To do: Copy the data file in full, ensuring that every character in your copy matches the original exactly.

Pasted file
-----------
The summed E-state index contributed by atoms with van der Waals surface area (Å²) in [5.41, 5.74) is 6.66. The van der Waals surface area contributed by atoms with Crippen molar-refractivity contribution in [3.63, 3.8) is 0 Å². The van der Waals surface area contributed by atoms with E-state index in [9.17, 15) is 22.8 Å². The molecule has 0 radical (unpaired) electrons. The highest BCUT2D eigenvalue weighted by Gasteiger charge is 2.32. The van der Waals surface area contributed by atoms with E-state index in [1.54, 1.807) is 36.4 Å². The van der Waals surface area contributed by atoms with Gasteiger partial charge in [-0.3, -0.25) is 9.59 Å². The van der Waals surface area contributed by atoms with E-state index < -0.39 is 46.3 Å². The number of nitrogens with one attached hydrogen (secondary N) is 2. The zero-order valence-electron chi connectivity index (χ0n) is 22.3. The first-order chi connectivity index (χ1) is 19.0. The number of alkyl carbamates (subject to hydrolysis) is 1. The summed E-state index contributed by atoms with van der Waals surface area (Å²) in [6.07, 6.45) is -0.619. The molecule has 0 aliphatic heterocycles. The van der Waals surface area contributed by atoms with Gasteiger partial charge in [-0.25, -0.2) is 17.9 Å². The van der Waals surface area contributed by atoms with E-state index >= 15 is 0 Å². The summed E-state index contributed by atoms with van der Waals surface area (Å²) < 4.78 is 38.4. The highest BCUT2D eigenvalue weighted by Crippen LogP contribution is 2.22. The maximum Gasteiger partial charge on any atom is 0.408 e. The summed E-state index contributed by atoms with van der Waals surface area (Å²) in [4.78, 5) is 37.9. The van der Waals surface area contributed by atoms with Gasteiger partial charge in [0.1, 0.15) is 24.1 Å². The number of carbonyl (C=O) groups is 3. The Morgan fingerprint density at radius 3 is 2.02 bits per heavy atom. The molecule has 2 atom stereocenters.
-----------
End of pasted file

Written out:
The summed E-state index contributed by atoms with van der Waals surface area (Å²) in [5.41, 5.74) is 6.66. The van der Waals surface area contributed by atoms with Crippen molar-refractivity contribution in [3.63, 3.8) is 0 Å². The van der Waals surface area contributed by atoms with E-state index in [9.17, 15) is 22.8 Å². The molecule has 0 radical (unpaired) electrons. The highest BCUT2D eigenvalue weighted by Gasteiger charge is 2.32. The van der Waals surface area contributed by atoms with E-state index in [1.54, 1.807) is 36.4 Å². The van der Waals surface area contributed by atoms with Gasteiger partial charge in [-0.3, -0.25) is 9.59 Å². The van der Waals surface area contributed by atoms with E-state index < -0.39 is 46.3 Å². The number of nitrogens with one attached hydrogen (secondary N) is 2. The zero-order valence-electron chi connectivity index (χ0n) is 22.3. The first-order chi connectivity index (χ1) is 19.0. The number of alkyl carbamates (subject to hydrolysis) is 1. The summed E-state index contributed by atoms with van der Waals surface area (Å²) in [6.07, 6.45) is -0.619. The molecule has 0 aliphatic heterocycles. The van der Waals surface area contributed by atoms with Gasteiger partial charge in [-0.25, -0.2) is 17.9 Å². The van der Waals surface area contributed by atoms with E-state index >= 15 is 0 Å². The summed E-state index contributed by atoms with van der Waals surface area (Å²) < 4.78 is 38.4. The highest BCUT2D eigenvalue weighted by Crippen LogP contribution is 2.22. The maximum Gasteiger partial charge on any atom is 0.408 e. The summed E-state index contributed by atoms with van der Waals surface area (Å²) in [4.78, 5) is 37.9. The van der Waals surface area contributed by atoms with Gasteiger partial charge in [0.1, 0.15) is 24.1 Å². The number of carbonyl (C=O) groups is 3. The Morgan fingerprint density at radius 3 is 2.02 bits per heavy atom. The molecule has 2 atom stereocenters.